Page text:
The week of lessons had gone so incredibly well. We experienced growth in both youth and adults each day. Everyone was enthusiastic, genuinely thankful, and loving. There was no reason for me to jump to this conclusion.

None. Nada. Zip. Zero.

Toy’s eyes scanned the crowd like he was back on the mound in Baltimore pitching for the Orioles.

My Spanish speaking Co teacher came over and began to speak with him, even as opening exercises were concluding. Tony called me closer, and smiled.

“The teacher just told me she hid the candy in the class room. She didn’t want it to be stolen.”

There it was. My sin, my biases, my stain hanging out for all the world to see. I had left the door open.

If I can’t polish it, I better fix it.

That’s what short term mission trips do for me. How about you?

Don’t Sit Next to Me

I was relieved.

The gentleman sat in the pew across and in front from me. He had shuffled down the center isle during the priest’s sermon, stood silently at the front pew on the other side, until his presence was felt and everyone scooted over to give him a wide perch. He silently sat. The priest never missed a beat or sweat a drop.

If preaching was an Olympic sport, I’d give him a perfect 10.

I’ve had people disrupt sermons I’ve been delivering on a few, rare occasions, but nothing like a shirtless, shoeless man in obviously soiled britches. Wow. His body odor could set off the Telica volcano.

But it didn’t.

I assumed this man was drunk. Intoxicated. Really lit. After the service, other visiting friends seated in the back had likewise taken note of this man’s slow shuffle to the front of the isle. They also noted that no one else in the Cathedral had reacted with behavior out of the ordinary. Kids weren’t holding their nose and adults weren’t rolling their eyes. He was one of them and we were mere visitors.

Hum. I could sense the Spirit’s daring, but I just couldn’t put my finger on it. What’s up, God?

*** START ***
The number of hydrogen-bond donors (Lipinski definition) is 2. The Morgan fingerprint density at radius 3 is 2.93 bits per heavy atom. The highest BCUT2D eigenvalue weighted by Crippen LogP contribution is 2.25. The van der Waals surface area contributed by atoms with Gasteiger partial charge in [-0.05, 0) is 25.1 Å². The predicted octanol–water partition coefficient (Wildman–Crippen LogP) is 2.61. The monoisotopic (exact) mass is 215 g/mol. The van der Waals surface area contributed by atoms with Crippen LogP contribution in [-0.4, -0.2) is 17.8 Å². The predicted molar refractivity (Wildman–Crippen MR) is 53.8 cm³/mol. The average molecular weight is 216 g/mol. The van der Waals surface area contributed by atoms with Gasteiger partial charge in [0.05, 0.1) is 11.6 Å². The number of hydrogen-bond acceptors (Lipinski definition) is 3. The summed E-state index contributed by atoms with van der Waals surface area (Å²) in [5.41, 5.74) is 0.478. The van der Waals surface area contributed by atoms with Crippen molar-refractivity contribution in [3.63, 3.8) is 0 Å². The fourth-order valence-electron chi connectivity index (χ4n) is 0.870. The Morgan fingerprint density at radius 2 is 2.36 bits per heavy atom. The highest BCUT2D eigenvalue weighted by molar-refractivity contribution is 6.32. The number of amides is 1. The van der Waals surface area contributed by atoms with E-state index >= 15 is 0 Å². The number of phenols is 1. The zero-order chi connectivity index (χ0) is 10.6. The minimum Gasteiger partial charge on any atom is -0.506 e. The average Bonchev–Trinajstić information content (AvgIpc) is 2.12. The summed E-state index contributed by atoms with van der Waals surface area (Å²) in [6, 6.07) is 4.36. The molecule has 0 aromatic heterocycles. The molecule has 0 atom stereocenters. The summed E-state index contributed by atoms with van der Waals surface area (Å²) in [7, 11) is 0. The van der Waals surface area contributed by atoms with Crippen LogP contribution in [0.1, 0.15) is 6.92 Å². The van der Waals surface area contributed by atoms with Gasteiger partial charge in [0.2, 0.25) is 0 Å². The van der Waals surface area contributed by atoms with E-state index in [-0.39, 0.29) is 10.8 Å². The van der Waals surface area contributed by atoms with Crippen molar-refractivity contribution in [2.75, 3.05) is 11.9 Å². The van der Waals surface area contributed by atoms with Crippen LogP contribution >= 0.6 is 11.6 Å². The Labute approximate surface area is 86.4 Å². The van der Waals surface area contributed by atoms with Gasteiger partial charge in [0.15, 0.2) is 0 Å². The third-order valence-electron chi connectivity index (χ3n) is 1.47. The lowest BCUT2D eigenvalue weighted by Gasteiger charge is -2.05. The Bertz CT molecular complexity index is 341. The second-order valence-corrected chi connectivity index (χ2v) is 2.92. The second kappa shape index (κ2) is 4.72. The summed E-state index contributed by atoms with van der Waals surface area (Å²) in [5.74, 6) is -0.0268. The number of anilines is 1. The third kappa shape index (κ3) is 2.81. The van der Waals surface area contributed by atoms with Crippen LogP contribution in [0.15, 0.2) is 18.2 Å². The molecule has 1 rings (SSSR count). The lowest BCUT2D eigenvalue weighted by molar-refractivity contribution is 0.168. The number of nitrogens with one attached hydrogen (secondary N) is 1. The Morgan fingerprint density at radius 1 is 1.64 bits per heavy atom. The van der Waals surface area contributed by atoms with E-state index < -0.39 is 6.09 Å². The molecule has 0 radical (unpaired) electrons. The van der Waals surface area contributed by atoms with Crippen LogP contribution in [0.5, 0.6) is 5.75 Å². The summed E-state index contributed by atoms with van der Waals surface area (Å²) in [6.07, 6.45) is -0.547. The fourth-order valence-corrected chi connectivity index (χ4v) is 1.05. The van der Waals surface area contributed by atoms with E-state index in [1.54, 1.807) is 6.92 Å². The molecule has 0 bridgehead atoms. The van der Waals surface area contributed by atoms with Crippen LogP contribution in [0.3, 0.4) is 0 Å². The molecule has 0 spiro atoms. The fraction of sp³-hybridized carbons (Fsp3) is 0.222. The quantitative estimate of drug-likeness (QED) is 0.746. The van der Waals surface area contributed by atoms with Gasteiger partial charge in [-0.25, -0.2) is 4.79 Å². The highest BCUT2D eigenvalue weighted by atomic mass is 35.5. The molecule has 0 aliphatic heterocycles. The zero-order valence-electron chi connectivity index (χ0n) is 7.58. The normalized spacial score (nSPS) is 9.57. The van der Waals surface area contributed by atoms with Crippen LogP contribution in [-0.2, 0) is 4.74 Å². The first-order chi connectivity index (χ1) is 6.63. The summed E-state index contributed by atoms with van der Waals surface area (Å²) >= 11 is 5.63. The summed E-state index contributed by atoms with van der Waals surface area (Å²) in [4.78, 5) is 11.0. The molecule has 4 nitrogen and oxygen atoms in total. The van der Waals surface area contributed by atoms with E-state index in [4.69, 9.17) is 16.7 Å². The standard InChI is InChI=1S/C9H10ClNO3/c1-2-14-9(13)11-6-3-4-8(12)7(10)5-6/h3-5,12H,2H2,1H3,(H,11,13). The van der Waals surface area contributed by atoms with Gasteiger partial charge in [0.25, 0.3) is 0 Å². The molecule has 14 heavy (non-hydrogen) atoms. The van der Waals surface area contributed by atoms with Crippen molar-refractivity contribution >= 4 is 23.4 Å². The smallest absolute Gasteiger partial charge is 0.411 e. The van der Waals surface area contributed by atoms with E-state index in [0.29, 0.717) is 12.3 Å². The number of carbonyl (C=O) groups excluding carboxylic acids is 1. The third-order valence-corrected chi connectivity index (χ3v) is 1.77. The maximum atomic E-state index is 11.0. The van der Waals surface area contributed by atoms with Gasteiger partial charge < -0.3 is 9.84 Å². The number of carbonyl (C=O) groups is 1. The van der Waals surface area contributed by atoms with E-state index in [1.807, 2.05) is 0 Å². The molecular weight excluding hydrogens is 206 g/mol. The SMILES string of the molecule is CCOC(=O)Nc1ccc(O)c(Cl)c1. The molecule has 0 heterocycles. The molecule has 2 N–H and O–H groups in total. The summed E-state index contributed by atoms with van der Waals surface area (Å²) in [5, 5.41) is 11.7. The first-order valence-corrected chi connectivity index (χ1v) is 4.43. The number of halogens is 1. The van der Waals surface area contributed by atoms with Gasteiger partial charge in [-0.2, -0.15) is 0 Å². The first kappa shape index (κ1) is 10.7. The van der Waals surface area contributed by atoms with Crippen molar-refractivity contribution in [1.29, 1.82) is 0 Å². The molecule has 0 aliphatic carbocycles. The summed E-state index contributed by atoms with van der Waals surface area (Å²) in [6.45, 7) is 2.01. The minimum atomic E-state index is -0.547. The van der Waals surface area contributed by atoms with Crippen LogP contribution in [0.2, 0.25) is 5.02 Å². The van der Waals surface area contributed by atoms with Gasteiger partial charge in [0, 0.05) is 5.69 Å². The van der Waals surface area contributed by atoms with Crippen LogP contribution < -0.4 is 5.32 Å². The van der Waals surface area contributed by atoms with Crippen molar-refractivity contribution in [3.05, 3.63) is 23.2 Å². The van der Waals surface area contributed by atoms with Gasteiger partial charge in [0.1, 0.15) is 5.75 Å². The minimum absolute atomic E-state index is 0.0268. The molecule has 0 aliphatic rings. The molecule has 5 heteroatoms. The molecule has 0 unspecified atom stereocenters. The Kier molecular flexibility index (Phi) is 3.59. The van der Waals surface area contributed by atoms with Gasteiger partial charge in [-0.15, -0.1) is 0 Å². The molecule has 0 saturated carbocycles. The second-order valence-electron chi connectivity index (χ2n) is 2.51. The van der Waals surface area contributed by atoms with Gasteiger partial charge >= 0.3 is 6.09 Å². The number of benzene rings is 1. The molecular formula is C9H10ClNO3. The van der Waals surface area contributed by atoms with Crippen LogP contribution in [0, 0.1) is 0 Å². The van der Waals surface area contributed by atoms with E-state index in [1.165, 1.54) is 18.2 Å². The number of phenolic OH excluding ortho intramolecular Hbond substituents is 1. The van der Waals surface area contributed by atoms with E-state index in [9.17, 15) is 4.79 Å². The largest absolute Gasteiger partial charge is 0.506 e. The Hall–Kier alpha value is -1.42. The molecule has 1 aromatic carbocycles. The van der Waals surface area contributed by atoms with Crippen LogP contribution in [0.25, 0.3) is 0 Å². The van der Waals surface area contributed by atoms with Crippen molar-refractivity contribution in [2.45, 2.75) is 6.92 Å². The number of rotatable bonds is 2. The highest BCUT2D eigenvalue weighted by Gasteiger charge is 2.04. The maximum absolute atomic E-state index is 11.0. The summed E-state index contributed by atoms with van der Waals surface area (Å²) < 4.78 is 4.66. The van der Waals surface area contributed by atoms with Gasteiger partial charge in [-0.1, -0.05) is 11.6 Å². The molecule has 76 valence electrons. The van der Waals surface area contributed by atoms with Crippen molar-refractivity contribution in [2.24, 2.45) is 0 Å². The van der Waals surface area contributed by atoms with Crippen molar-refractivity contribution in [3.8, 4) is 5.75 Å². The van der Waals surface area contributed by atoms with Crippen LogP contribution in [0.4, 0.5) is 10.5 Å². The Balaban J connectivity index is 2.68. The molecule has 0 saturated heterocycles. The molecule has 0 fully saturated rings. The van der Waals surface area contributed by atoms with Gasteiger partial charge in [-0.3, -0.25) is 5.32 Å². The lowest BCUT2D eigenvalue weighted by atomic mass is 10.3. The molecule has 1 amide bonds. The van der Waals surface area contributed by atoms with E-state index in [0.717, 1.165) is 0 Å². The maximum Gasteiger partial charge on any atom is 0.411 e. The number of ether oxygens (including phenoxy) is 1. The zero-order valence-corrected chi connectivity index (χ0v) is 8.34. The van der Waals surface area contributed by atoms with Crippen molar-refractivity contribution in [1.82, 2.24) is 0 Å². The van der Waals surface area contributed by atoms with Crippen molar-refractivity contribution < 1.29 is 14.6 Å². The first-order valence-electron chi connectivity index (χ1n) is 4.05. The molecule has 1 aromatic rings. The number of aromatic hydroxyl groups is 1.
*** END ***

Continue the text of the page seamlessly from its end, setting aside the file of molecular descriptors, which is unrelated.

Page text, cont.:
The youth hanging with our missionary team on the front stairs back home shed the light. No. He wasn’t intoxicated. He wasn’t crazy. He was dying. “Infermal” was the word they used.

Why, oh Lord, would you smack me like that?

I think of church as a community of faith, people who are tightly connected, yet always looking to add to the circle. Church is where we can love God and love neighbors and love enemies alike. Church is the boat we take together on the river that leads us back to God.

Church is where we weather together life’s storms. You know, like illness and death. Like terminal illness. Like infermal.

Thank you God, for the cross and blood of Christ. Because I’m so full of assumptions, biases, and sin that I could make the Telica volcano blow. I think I just did!

Have you ever thought to yourself while in church, “I hope he doesn’t sit next to me “? If you have, you’re in good company. This sinner is right there with you.

Next time, I pray he sits next to me.

You in?


Certainly God can raise the dead, but I’m thinking a town full of roosters could do the same. This early morning rousal doesn’t take into account the cemetery on the edge of town.

Hum. More to ponder.

It felt good to offer an orientation tour of town and our previous building sites to to the 4 other missionaries making their first trip to Telica. “We built this house, and that house, last time we were here.” “I’m told we built this one, and that one, too.” Indeed, our church’s mission had accomplished much in eight previous missions.

I was feeling pretty smug.

It didn’t take long. Soon the neighborhood sprang to life. While I was admiring buildings, people poured out of their homes to greet us. Most remembered me. I am the Pastore. I was soon making introductions every 3 steps.

Introductions, hugs, and smiles are the polite, expected thing to do. But soon we were drawn into friends homes, presented new babies, shown how much junior had grown in the past two years, and had flower gardens proudly displayed. We were led through a maze of paths and hidden back fence passage ways from one family to another.

One husband and wife pulled out a machete and quickly brought down a branch of plantains, hacking away perilously close to low hanging wires. As we left, we were presented with 5 bags of their wonderful tropical fruit. No expectations that they’d be paid. It was a generous gift between friends.


Poverty is about what you don’t have. Yet, wealth isn’t about what you possess. Five bags of plantains are a symbol to me that wealth is about what you give away; your time, your money, your heart, God’s love.

Yes, we are here to accomplish a goal packed agenda. But more importantly, we’re here to give it all away, make and keep friends, all for the glory of God.